Yes, my 39 years thus far have had their share of doubt, uncertainty, and sadness. But, they have also been filled with more love than some people experience in a lifetime (and I’m counting on being here for at least 39 more, fingers crossed). The tough times etch their way into our souls like a branding iron fresh from the flames. At moments, I have felt tired and weary, quite sure I was ready to throw in the towel. The last 16 months have been particularly exhausting. It has felt like dog years in terms of my growing process, but I am still standing. I wake each morning with resolve, ready to do it all over again…ready to keep this promise to myself. Continue reading »
It’s hard to believe that just a year ago we felt complete and normal. I’ve tried to find the words to start this post for a week now. Nothing flows freely from my fingertips, but I wanted to share this recipe for Easter Bread with you. I hadn’t realized how close we were to Easter until I went to the local pastry shop with Virginia last week. Lamb-shaped cakes and rounds of sweet bread filled with colored eggs adorned the counter tops.
Last year our house was overflowing with homemade Easter Bread, as I was testing it to be featured in the Washington Post. I read the old post I wrote back then, with tears dripping from the corners of my eyes. How was that my life just one year ago?
Then there’s this picture I have of Virginia kneading the dough with Mikey. People constantly tell me she’s too young to be as deeply affected by his death as Isabella, and it’s infuriating. She may be barely four years old, but she’s not stupid. One day she had the most loving, caring, involved daddy, and then he disappeared as quickly as flipping a light switch.
Mikey never guessed fatherhood was one of his destinies to be fulfilled. He was diagnosed with a medical condition in his early twenties, which required a form of chemotherapy treatment to help him heal. This was a decade before we met.
At the time, his doctor told him to put some of his "boys" on ice just in case he wanted to have kids one day. When I became pregnant, saying we were shocked is putting it mildly—I was on the pill too. You know that little disclaimer about using backup contraception if you're on antibiotics? Well, it wasn't there back in 2002.
And thank heavens it wasn't.
To think one simple sentence could've changed the course of our lives would've surprised me 130 days. Now, I know how one split-second can change a life forever.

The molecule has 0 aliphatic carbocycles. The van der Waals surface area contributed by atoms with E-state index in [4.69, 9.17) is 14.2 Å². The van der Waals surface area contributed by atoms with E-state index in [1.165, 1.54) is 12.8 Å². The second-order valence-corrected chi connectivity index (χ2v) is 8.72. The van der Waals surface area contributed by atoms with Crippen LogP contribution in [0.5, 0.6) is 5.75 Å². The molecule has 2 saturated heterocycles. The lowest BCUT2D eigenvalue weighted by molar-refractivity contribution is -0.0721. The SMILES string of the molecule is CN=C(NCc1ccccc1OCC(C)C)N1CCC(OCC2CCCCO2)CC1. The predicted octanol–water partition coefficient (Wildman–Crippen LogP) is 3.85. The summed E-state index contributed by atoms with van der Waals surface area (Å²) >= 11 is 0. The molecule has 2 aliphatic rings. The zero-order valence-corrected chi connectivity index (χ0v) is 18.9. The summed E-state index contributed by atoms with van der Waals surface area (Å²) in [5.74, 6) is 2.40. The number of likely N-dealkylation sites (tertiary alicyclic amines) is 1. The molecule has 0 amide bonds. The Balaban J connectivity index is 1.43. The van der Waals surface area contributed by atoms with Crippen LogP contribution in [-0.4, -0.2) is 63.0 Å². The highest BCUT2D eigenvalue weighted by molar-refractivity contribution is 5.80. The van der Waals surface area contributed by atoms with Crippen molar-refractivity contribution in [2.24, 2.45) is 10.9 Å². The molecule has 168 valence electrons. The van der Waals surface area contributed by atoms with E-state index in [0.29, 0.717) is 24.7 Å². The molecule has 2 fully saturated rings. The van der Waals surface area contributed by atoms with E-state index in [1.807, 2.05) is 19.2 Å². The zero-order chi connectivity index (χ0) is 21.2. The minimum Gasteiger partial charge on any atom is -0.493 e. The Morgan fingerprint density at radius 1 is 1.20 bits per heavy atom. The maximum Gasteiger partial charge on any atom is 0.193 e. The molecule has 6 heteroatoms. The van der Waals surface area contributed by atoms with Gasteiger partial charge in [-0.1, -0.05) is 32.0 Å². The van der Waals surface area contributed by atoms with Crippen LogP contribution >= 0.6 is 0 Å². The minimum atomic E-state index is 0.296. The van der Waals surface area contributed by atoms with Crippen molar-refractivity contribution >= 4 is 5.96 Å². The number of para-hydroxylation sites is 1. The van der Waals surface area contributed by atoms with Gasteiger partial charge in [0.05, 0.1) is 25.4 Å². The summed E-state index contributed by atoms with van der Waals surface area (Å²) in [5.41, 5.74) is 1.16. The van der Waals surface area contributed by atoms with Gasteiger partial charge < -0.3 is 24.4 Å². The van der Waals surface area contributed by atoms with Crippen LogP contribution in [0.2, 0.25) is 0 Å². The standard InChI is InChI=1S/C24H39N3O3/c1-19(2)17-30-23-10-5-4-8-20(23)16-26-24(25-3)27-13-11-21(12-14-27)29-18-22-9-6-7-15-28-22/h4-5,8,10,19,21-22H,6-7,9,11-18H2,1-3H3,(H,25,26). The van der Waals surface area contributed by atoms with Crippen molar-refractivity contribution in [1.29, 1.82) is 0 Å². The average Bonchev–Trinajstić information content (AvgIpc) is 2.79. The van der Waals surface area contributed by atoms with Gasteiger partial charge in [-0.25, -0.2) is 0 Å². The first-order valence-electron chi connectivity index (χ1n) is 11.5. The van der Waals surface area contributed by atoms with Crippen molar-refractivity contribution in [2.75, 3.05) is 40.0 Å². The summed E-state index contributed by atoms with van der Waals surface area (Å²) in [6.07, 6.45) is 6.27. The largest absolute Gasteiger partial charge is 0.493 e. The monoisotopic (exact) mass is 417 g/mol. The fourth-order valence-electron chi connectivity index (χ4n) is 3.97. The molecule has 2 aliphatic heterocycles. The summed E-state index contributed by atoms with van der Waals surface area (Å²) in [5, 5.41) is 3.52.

Around this time last year, I was writing out our holiday cards. I've been designing custom ones since Isabella was born. Back in the one-kid days, I even created calendars with not only custom photos for each month, but a carefully chosen photo of Isabella with each family member to mark their birthdays and every holiday.
Back in 2008, when Virginia was born, I decided it was time for a change. I wanted something more personal that my mom, aunts, uncle and in-laws could cherish beyond the calendar year. I scanned Isabella's artwork from pre-K, and made a book interspersed with pictures of the girls.
Last year was different, though. For some reason I decided to make just one book. Something special for my mom. I put together photos of me, Mikey and the girls, and titled it simply "Perillo Family Memories". She was the only person I gave it too. I didn't order a copy for myself, figuring we had years decades to make books and create new memories.
It's funny how I can feel so alone in a crowded room these days. This little place here in cyberspace, though—I never feel alone here. The sincere comments, emails and well-wishes over the last week have only reaffirmed what I've always believed—there are more good people in this world than we sometimes realize.
When I wrote a post asking friends to make a peanut butter pie to celebrate Mikey's life and the love for everyone in their own lives, I never expected the amazing domino effect that would follow. One woman wrote to tell me she has a peanut butter chocolate cupcake on the menu at her cafe in Buenos Aires in honor of Mikey, with the proceedings going to a charity that helps kids in need.
It reminded me of Eric Carle's story the The Tiny Seed, the way the love Mikey and I shared made it's way through the borders of Argentina into the heart of a woman neither of us knew. There are many more stories like this, and they make my heart swell with hope.